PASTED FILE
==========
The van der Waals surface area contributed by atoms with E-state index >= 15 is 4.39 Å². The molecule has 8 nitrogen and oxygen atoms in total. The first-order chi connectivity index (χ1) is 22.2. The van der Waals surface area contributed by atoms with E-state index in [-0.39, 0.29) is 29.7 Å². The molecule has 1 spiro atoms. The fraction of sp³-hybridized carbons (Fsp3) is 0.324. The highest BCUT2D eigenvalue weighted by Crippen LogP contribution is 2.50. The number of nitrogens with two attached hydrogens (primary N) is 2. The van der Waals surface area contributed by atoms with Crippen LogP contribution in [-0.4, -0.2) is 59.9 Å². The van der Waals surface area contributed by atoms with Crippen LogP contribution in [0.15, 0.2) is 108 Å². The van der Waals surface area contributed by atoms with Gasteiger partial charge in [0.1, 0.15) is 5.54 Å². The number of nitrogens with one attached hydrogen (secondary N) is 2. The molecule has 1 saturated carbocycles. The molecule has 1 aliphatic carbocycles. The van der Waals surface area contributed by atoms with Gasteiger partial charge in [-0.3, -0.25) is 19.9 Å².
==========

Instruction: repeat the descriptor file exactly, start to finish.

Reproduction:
The van der Waals surface area contributed by atoms with E-state index >= 15 is 4.39 Å². The molecule has 8 nitrogen and oxygen atoms in total. The first-order chi connectivity index (χ1) is 22.2. The van der Waals surface area contributed by atoms with E-state index in [-0.39, 0.29) is 29.7 Å². The molecule has 1 spiro atoms. The fraction of sp³-hybridized carbons (Fsp3) is 0.324. The highest BCUT2D eigenvalue weighted by Crippen LogP contribution is 2.50. The number of nitrogens with two attached hydrogens (primary N) is 2. The van der Waals surface area contributed by atoms with Crippen LogP contribution in [-0.4, -0.2) is 59.9 Å². The van der Waals surface area contributed by atoms with Crippen LogP contribution in [0.15, 0.2) is 108 Å². The van der Waals surface area contributed by atoms with Gasteiger partial charge in [0.1, 0.15) is 5.54 Å². The number of nitrogens with one attached hydrogen (secondary N) is 2. The molecule has 1 saturated carbocycles. The molecule has 1 aliphatic carbocycles. The van der Waals surface area contributed by atoms with Gasteiger partial charge in [-0.3, -0.25) is 19.9 Å².